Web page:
Improving own Learning and Performance The module aims to promote self-management but within a context in which support and assistance is available from both the convener and fellow students alike. Students will be expected to improve their own learning and performance by undertaking their own research and to exercise their own initiative, including searching for sources, compiling reading lists, and deciding (under guidance) the direction of their essay and presentation topics. Group work is integral to the seminars and provides opportunities for students to reflect individually and collectively on their performance. The need to contribute to the group presentation in seminars and to meet an essay deadline will focus students' attention on the need to manage their time and opportunity resources well.
Information Technology Students will be expected to submit their work in word-processed format. Also, students will be encouraged to search for sources of information on the web, as well as seeking sources through electronic information sources (such as Web of Science and OCLC). Students will also be expected to make use of the resources that will be available on the Blackboard VLE.
Personal Development and Career planning The discussions in particular will help to develop students' verbal and presentation and team-working skills. Learning about the process of planning an essay and a presentation, framing the parameters of the projects, honing and developing the projects and seeing through to completion will contribute towards students' portfolio of transferable skills.
Problem solving Independent project work and problem solving will be one central goal of the module; the submission of an essay will require that students develop independent research skills as well as problem solving skills. The need to research and prepare seminar presentations will also enable students to develop independent project skills. The ability of students to solve problems will be developed and assessed by asking them to: adopt differing points of view; organize data and estimate an answer to the problem; consider extreme cases; reason logically; construct theoretical models; consider similar cases; look for patterns; divide issues into smaller problems. A final examination will ensure that an assessment of students' ability to work alone can be undertaken.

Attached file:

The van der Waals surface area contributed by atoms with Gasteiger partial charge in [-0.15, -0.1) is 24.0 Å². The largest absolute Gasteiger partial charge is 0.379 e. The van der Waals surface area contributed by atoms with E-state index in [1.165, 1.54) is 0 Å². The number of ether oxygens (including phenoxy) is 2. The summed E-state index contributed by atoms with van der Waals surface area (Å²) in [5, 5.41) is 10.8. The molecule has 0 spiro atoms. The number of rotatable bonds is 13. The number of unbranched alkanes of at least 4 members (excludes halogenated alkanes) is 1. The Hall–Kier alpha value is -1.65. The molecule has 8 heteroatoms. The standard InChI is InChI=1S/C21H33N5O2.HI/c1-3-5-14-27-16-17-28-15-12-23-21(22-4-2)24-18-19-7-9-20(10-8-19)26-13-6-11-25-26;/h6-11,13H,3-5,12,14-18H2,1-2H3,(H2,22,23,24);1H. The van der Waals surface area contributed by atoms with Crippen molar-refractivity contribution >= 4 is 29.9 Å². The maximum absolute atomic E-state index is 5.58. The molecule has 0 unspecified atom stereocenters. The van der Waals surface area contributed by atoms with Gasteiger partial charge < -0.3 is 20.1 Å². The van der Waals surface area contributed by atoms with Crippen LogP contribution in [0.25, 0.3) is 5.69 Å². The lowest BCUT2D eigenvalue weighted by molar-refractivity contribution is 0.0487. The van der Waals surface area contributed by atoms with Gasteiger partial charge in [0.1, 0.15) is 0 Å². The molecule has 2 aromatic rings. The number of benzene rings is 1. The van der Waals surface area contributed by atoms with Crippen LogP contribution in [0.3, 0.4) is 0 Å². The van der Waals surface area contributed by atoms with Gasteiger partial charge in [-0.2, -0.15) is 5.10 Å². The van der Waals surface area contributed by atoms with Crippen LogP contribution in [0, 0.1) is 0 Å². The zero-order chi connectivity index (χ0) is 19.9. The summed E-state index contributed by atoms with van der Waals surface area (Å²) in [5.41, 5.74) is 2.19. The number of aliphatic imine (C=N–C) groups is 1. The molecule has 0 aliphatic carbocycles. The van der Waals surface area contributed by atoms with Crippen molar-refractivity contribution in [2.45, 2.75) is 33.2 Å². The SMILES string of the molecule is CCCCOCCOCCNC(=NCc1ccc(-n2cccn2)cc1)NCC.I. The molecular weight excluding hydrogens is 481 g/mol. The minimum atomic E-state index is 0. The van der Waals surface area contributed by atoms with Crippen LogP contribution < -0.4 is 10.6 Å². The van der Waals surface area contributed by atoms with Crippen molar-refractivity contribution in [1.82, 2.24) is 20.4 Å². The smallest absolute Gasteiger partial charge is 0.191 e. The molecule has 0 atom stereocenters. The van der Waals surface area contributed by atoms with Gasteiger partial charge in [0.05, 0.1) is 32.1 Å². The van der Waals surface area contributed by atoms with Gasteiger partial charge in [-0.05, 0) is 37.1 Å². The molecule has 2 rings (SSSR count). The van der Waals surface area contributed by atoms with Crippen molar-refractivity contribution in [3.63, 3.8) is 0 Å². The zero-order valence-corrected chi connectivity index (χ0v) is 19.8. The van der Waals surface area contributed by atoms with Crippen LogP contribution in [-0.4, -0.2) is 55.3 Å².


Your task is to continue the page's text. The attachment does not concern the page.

Research skills The submission of the essay will reflect the independent research skills of students. The need to locate appropriate research resources and write up the results will also facilitate research skills. Research preparation for a seminar presentation will also enable students to develop independent project skills. A final examination will ensure that an assessment of students' ability to work alone can be undertaken.
Subject Specific Skills Students have the opportunity to develop, practice and test a wide range of subject specific skills that help them to understand, conceptualise and evaluate examples and ideas on the module. These subject specific skills include: - Collect and understand a wide range of data relating to the module - Ability to evaluate competing perspectives - Demonstrate subject specific research techniques - Apply a range of methodologies to complex historical and political problems
Team work Seminars will consist in part of small group role-playing activities where students will be obliged to prepare, present and discuss as a group the core issues related to seminar topics. Such class room debates and discussions are a vital component of the module learning experience.


This module is at CQFW Level 6